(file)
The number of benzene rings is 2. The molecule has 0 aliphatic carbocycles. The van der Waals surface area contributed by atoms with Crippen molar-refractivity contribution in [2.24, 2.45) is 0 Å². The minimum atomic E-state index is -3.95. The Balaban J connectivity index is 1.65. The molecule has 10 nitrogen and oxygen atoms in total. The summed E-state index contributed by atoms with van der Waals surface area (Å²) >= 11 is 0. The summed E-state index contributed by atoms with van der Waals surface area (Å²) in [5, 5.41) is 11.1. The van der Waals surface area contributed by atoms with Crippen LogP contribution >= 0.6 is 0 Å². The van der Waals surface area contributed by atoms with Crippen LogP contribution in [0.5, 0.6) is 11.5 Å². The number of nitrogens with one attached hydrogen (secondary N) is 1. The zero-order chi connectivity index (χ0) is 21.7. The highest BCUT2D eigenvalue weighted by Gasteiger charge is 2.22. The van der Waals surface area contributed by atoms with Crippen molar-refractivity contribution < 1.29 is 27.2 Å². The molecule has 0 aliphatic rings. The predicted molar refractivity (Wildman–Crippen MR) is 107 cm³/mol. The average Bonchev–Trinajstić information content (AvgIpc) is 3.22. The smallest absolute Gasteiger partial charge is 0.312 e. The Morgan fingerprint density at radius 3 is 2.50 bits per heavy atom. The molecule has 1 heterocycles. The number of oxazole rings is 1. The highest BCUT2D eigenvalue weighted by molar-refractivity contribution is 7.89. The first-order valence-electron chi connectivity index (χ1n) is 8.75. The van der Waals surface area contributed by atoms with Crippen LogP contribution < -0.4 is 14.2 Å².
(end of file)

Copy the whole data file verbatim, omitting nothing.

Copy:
The number of benzene rings is 2. The molecule has 0 aliphatic carbocycles. The van der Waals surface area contributed by atoms with Crippen molar-refractivity contribution in [2.24, 2.45) is 0 Å². The minimum atomic E-state index is -3.95. The Balaban J connectivity index is 1.65. The molecule has 10 nitrogen and oxygen atoms in total. The summed E-state index contributed by atoms with van der Waals surface area (Å²) >= 11 is 0. The summed E-state index contributed by atoms with van der Waals surface area (Å²) in [5, 5.41) is 11.1. The van der Waals surface area contributed by atoms with Crippen LogP contribution >= 0.6 is 0 Å². The van der Waals surface area contributed by atoms with Crippen LogP contribution in [0.5, 0.6) is 11.5 Å². The number of nitrogens with one attached hydrogen (secondary N) is 1. The zero-order chi connectivity index (χ0) is 21.7. The highest BCUT2D eigenvalue weighted by Gasteiger charge is 2.22. The van der Waals surface area contributed by atoms with Crippen molar-refractivity contribution < 1.29 is 27.2 Å². The molecule has 0 aliphatic rings. The predicted molar refractivity (Wildman–Crippen MR) is 107 cm³/mol. The average Bonchev–Trinajstić information content (AvgIpc) is 3.22. The smallest absolute Gasteiger partial charge is 0.312 e. The Morgan fingerprint density at radius 3 is 2.50 bits per heavy atom. The molecule has 1 heterocycles. The number of oxazole rings is 1. The highest BCUT2D eigenvalue weighted by molar-refractivity contribution is 7.89. The first-order valence-electron chi connectivity index (χ1n) is 8.75. The van der Waals surface area contributed by atoms with Crippen LogP contribution < -0.4 is 14.2 Å².